April in WA Music: Noah Dillon, Hoodzy, Demon Days + more
In your one-stop guide to the highlights of West Australia's music scene, we also cover The Hunting Birds and Felicity Groom.
The West Australian music scene has well and truly been shining in a lane of its own and its time we shed some light on the talented artists, making their name in and around Perth. Take a look at a few artists we are loving at the moment that are creating sounds that are cleverly defining WA’s music scene.
Noah Dillon - Matthew McConaughey
If you're up to speed with all things Noah Dillon, you probably know this track already. Last year, we teamed up with Noah Dillon to add him to the #LiveSessions alumni, with the Fremantle musician using the opportunity to tease a new, then-unreleased track titled Matthew McConaughey. It was a searing, quick-paced track by Noah that showcased him at his best, bringing a recent favourite to his live show to life in a video we found ourselves coming back to time and time again, until the single's eventual release last month.
In recording, Matthew McConaughey is just as impactful as it is in video. It's a delightful, tongue-in-cheek adventure that sees Noah's vocal dance amongst heavily-layered guitar and percussion, his vocal often switching from his characteristic snarl to quick-firing spoken word and playful adlibs - "alright alright alright!" he quotes the single's famous namesake. Dive deeper, however, and you'll find Matthew McConaughey is charading a deeper meaning: "I've often felt the pressure to hold a masculine figure and presence in a relationship," he says. "This song looks to challenge preconceived ideas of masculinity, suggesting true strength within relationships comes from being honest with your emotions and expression."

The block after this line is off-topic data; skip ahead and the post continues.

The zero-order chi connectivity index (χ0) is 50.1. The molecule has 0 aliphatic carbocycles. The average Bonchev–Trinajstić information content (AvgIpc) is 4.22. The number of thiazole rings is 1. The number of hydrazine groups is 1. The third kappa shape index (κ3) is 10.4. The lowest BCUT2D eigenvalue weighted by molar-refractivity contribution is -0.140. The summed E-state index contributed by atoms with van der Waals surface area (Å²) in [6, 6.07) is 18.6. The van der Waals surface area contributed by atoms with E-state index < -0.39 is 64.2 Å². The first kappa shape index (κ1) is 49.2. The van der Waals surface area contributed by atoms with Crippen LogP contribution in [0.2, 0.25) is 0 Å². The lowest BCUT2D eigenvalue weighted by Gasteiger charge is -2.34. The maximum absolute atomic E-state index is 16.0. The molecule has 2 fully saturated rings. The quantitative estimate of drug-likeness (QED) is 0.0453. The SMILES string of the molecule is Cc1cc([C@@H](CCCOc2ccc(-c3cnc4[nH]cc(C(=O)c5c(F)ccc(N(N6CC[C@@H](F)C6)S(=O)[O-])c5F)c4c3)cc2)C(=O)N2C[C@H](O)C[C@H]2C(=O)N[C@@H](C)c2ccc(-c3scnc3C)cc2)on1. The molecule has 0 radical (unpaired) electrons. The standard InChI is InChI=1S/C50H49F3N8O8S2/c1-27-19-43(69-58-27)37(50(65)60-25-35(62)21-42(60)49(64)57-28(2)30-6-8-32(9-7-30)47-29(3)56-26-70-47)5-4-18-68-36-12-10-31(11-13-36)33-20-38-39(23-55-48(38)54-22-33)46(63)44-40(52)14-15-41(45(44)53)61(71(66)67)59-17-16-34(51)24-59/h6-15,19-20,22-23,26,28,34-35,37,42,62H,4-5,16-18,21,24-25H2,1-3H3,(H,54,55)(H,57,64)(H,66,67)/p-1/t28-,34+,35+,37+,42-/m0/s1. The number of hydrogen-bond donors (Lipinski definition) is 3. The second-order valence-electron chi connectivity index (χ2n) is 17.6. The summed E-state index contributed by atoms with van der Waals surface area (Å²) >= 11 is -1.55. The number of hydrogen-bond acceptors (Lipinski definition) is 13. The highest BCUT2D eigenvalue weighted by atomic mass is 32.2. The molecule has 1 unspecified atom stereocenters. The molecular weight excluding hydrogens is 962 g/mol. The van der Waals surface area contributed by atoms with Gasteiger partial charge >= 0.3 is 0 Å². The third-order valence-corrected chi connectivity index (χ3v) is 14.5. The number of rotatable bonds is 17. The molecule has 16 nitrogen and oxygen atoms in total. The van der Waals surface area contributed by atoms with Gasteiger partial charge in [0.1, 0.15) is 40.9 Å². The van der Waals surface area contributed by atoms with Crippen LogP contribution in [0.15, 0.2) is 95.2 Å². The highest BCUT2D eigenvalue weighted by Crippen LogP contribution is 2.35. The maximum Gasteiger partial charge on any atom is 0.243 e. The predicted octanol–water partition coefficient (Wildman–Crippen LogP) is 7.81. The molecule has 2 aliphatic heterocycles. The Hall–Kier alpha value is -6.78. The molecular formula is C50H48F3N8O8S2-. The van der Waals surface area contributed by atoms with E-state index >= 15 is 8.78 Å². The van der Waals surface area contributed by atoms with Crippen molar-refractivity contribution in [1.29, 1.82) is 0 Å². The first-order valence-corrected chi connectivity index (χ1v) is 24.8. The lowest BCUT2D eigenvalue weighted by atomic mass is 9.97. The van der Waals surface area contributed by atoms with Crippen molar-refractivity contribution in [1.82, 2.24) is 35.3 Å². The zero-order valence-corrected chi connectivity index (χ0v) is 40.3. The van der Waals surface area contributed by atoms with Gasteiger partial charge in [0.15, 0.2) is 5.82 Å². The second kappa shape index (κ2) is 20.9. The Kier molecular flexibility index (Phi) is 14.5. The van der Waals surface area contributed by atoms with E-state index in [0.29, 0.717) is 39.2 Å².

Hoodzy - Hardcase
Hoodzy always had what it took to be Perth's next big hip-hop export, but I don't think anyone saw it happening so quickly. Over the last few years, the west coast rapper emerged a face of the city's next generation, with a string of tracks and performances eventually leading to her signing to Sony Music Australia's new hip-hop imprint Forever Ever, and sharing a break-out single - The Land - which showcased how far she's come over the years, and where she's bound to go in the future.
Skip forward, and Hoodzy hasn't slowed down. After jumping up for a remix of Swish Music's Showtime (alongside fellow rising force, NERVE), the young gun has well and truly arrived with her second single for the year in Hardcase. It's a track that welcomes Hoodzy at her most focused and fierce, teaming up with producer i.amsolo (ONEFOUR, B Wise) to build a hard-hitting, bass-centric production for her to flow over, showing the rest of the country exactly why she's a force to keep an eye on by doing so. Hoodzy is going to be big, it's just a question of when the world is gonna catch on.
Demon Days - Safehouse